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The Story of Haiti Marycare

Education

Literacy and education are vital for the future of the people of Haiti.

In Jacquesyl, Haiti Marycare provides support for teachers’ salaries and school materials for Our Lady of Mercy School.  Without this school, some 240 students would have no chance for primary school education.  Classes are held in a building never intended to be a school.  It is small and dark, with little ventilation.  In 2007, we are hoping to build a new school, along with a children’s library and adult literacy center.

We also support a school in Port au Prince.  While in the capitol, we visited one of the worst slums of Haiti, Cite Soleil. As I crossed gullies teaming with garbage, human waste and who knows what else, looking at hundreds and hundreds of dwellings made of cardboard, tin, or whatever people could find to make a shelter, I was faced with mothers and their children seeking help for a rash, a burn, hunger, and disease and they were no longer statistics, but human beings born into unimaginable poverty. They were mothers desperate to help their children, living in conditions no human being should have to live in. I didn’t feel overwhelmed by what I saw as much as a terrible sadness.  They didn’t need expensive drugs or medical equipment, the conditions that made these children sick could be cured with food, soap, clean water, antibiotics, a floor, and cinder-block walls.

 

Abner Romelus in Cite Soliel (left); the old school in Cite Soleil

The person accompanying us through Cite Soleil is named Abner Romelus. He was an orphan raised by the Sisters of Charity and has worked for the poor of this slum his entire life.  I was thinking of all the medicines available in emergency room where I work in New York City that could decrease some of the misery all around me.  But Abner saw something different.  He turned to my husband, Tom, and spoke words we will never forget, “And none of these children are in school; no one is getting an education.”  From where I was standing, I could see at least 50 kids, and this slum goes on for miles.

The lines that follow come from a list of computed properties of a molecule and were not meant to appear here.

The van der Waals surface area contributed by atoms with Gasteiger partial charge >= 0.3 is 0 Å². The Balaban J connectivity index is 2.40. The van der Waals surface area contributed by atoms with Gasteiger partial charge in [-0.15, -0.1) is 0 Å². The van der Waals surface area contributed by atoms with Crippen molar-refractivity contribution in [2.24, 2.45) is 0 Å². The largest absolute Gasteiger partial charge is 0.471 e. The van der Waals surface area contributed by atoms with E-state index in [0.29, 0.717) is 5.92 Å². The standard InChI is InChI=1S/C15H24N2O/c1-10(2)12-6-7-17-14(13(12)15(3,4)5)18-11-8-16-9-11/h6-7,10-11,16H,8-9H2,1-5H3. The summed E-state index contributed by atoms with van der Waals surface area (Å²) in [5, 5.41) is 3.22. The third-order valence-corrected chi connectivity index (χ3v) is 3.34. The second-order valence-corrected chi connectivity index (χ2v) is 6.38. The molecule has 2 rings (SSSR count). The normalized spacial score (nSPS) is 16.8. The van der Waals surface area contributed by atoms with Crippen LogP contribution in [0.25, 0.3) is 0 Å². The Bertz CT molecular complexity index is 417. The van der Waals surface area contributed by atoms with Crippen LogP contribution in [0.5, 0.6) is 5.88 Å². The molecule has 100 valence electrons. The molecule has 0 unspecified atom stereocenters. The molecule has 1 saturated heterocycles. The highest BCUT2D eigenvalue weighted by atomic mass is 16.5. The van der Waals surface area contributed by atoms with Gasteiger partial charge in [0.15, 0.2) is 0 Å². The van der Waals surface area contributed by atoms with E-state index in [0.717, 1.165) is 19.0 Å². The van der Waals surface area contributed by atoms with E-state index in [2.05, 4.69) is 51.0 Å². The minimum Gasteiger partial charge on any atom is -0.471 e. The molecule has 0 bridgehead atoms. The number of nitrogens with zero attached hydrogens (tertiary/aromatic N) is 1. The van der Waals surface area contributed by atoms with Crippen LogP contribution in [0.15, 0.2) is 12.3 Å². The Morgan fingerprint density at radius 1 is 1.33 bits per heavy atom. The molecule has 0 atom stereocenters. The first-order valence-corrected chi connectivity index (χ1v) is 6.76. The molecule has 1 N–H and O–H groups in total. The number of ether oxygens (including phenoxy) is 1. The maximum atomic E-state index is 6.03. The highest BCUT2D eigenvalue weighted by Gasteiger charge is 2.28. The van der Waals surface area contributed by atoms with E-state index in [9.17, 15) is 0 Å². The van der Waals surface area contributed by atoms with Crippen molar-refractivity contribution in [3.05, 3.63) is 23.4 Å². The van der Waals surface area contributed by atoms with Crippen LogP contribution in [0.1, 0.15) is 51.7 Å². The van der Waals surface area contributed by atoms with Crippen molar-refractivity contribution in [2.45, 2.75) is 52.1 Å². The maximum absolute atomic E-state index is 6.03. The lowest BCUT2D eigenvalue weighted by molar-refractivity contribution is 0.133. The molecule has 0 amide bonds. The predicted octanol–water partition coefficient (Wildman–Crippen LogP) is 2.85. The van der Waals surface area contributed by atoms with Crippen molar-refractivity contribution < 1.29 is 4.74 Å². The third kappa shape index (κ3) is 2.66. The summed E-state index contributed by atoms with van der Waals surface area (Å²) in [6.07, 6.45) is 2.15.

New school for 300 children of Cite Soleil and La Plein,

provided by Haiti Marycare and its supporters

Later that night, Tom began questioning Abner about the cost to rent the building he had been using for a school.  The rent was $2,000 a year, due in full each September. Abner didn’t have enough money that year, so there was no school. After a moment, Tom asked Abner what he thought it would cost to build a school. Tom started drawing and asking more questions about classroom sizes and soon I realized he was drawing plans to build a school.  I was a little surprised. We work mostly in the north of Haiti, and we barely can scrape enough money together for our projects there.  With Abner’s knowledge of where to purchase materials, his ability to find good workers willing to work so their children could go to school, and with generous donations, we managed to build and furnish a school for 300-plus children a year later.  

 

Abner and the kids

We pay the teachers when we can, but even when we can’t, they continue to teach. We also try to provide one meal a day for the kids, which is usually the only food they have all day.  But even when there is no food, the children still come to school.  And even when Abner’s “tap tap” (truck) was stolen at gunpoint by rebels in 2005, he and the children’s parents found a way to get them to school. 

Education is extremely important to all Haitians. In fact, the one thing people beg us for (besides our shoes) is money for school.

Next: Optimism & Hope

 

Why We Work in Haiti

Health Care

Grassroots Economic Development

Cultural Programs

Education

Optimism and Hope